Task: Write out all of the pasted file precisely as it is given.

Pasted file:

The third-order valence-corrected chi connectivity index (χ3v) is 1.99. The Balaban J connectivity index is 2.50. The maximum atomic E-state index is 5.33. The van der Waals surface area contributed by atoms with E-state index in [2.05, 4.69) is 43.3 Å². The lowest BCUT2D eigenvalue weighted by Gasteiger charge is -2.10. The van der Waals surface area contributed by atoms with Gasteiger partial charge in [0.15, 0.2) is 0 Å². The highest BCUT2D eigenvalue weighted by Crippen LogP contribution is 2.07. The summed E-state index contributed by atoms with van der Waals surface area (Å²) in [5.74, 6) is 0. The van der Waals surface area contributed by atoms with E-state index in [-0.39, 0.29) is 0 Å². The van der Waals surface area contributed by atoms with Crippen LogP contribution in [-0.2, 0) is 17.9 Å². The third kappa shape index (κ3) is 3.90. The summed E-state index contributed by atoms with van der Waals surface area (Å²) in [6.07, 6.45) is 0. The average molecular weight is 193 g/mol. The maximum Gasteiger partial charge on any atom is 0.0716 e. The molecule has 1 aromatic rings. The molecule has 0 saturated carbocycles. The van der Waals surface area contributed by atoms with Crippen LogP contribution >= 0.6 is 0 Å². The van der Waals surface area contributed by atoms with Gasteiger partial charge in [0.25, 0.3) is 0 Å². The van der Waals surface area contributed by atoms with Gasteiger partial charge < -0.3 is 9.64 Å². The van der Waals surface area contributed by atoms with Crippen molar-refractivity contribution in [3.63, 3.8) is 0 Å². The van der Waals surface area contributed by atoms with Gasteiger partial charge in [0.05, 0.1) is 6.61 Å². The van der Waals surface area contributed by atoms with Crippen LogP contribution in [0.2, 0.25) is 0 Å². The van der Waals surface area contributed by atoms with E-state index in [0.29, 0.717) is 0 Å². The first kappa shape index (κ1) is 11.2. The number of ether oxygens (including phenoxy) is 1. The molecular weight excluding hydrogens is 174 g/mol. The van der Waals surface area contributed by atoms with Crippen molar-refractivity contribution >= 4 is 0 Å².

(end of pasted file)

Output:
The third-order valence-corrected chi connectivity index (χ3v) is 1.99. The Balaban J connectivity index is 2.50. The maximum atomic E-state index is 5.33. The van der Waals surface area contributed by atoms with E-state index in [2.05, 4.69) is 43.3 Å². The lowest BCUT2D eigenvalue weighted by Gasteiger charge is -2.10. The van der Waals surface area contributed by atoms with Gasteiger partial charge in [0.15, 0.2) is 0 Å². The highest BCUT2D eigenvalue weighted by Crippen LogP contribution is 2.07. The summed E-state index contributed by atoms with van der Waals surface area (Å²) in [5.74, 6) is 0. The van der Waals surface area contributed by atoms with E-state index in [-0.39, 0.29) is 0 Å². The van der Waals surface area contributed by atoms with Crippen LogP contribution in [-0.2, 0) is 17.9 Å². The third kappa shape index (κ3) is 3.90. The summed E-state index contributed by atoms with van der Waals surface area (Å²) in [6.07, 6.45) is 0. The average molecular weight is 193 g/mol. The maximum Gasteiger partial charge on any atom is 0.0716 e. The molecule has 1 aromatic rings. The molecule has 0 saturated carbocycles. The van der Waals surface area contributed by atoms with Crippen LogP contribution >= 0.6 is 0 Å². The van der Waals surface area contributed by atoms with Gasteiger partial charge in [0.25, 0.3) is 0 Å². The van der Waals surface area contributed by atoms with Gasteiger partial charge < -0.3 is 9.64 Å². The van der Waals surface area contributed by atoms with Crippen molar-refractivity contribution in [3.63, 3.8) is 0 Å². The van der Waals surface area contributed by atoms with Gasteiger partial charge in [0.05, 0.1) is 6.61 Å². The van der Waals surface area contributed by atoms with Crippen LogP contribution in [0.2, 0.25) is 0 Å². The van der Waals surface area contributed by atoms with E-state index in [0.29, 0.717) is 0 Å². The first kappa shape index (κ1) is 11.2. The number of ether oxygens (including phenoxy) is 1. The molecular weight excluding hydrogens is 174 g/mol. The van der Waals surface area contributed by atoms with Crippen molar-refractivity contribution >= 4 is 0 Å².